In the latest nationwide Class of 2019, women were awarded 54.9% of Doctorate degrees, 62.1% of Master’s, and 59.2% of Bachelor’s degrees while making up about 57% of all college students.

Degree Breakdown by Type Table

I count all three of these “waves” as positive achievements since human beings are – in the words of the late economist Julian Simon – our “Ultimate Resource.” Japan had no Baby Boom or immigrant wave. They have a lot of working women, but they are paid 40% less than men and only 10% have a management position. That is one reason why Japan’s economy has stagnated for the last 30 years.

The Incredible 80-Year Record of 15 Million Jobs Added Per Decade

Going back before those three waves of immigrants, Baby Boomers, and liberated women, the post-Depression era back-to-work wave of the 1940s and 1950s also created a major job creation surge.

Total United States Employees Chart

Graphs are for illustrative and discussion purposes only. Please read important disclosures at the end of this commentary.

Here are the numbers, by decade:

Total United States Employment Numbers by Decade Table

We’re not having many children, and the world is having fewer children, too. That’s no big problem now, but in 15 or 20 years, who will be entering the work force to help pay for our retirement? The world’s peak birth rate was 5.04 children per woman in 1963. It has declined to 2.43 now (2.1 is zero growth).

Total United States Fertility Rate Chart

Graphs are for illustrative and discussion purposes only. Please read important disclosures at the end of this commentary.

With women entering the work force in the 1970s, the birth rate dropped in half, from 3.6 babies per woman in 1960 to 1.8 in 1975. Last year, the rate dipped to 1.7. In South Korea it has fallen to 0.88.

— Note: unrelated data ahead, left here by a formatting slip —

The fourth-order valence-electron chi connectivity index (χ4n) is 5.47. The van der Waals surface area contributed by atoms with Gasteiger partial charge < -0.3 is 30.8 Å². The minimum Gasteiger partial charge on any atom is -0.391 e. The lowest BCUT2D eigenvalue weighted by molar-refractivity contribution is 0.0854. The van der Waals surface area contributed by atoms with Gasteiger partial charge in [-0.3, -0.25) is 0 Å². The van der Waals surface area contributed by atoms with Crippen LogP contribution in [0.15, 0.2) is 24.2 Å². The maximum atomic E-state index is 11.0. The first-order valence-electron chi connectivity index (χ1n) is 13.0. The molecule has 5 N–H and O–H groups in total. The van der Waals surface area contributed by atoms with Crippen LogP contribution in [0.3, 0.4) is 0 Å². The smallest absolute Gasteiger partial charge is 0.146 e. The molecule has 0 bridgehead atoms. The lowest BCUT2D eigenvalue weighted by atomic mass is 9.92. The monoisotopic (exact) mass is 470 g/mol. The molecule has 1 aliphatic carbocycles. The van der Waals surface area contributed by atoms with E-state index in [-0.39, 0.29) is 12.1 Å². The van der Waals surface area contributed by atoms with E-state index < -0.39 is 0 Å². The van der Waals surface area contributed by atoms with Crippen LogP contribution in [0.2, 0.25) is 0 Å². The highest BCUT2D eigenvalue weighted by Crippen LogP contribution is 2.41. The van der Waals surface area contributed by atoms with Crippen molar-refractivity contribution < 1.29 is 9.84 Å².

Zero population growth or the “one child” policy is the goal of the neo-Malthusians, who warned us about the “Population Bomb” in 1968, but that “bomb” created a lot of growth. Today’s birth dearth will slow that engine down later on. We’ll see how that drama plays out in the 2030s, but until then, enjoy growth – thanks to this rise in willing workers and entrepreneurial employers – the ultimate growth machine.

All content above represents the opinion of Gary Alexander of Navellier & Associates, Inc.

Please see important disclosures below.

About The Author

Gary Alexander

Gary Alexander has been Senior Writer at Navellier since 2009.  He edits Navellier’s weekly Marketmail and writes a weekly Growth Mail column, in which he uses market history to support the case for growth stocks.  For the previous 20 years before joining Navellier, he was Senior Executive Editor at InvestorPlace Media (formerly Phillips Publishing), where he worked with several leading investment analysts, including Louis Navellier (since 1997), helping launch Louis Navellier’s Blue Chip Growth and Global Growth newsletters.

Prior to that, Gary edited Wealth Magazine and Gold Newsletter and wrote various investment research reports for Jefferson Financial in New Orleans in the 1980s.  He began his financial newsletter career with KCI Communications in 1980, where he served as consulting editor for Personal Finance newsletter while serving as general manager of KCI’s Alexandria House book division.  Before that, he covered the economics beat for news magazines. All content of “Growth Mail” represents the opinion of Gary Alexander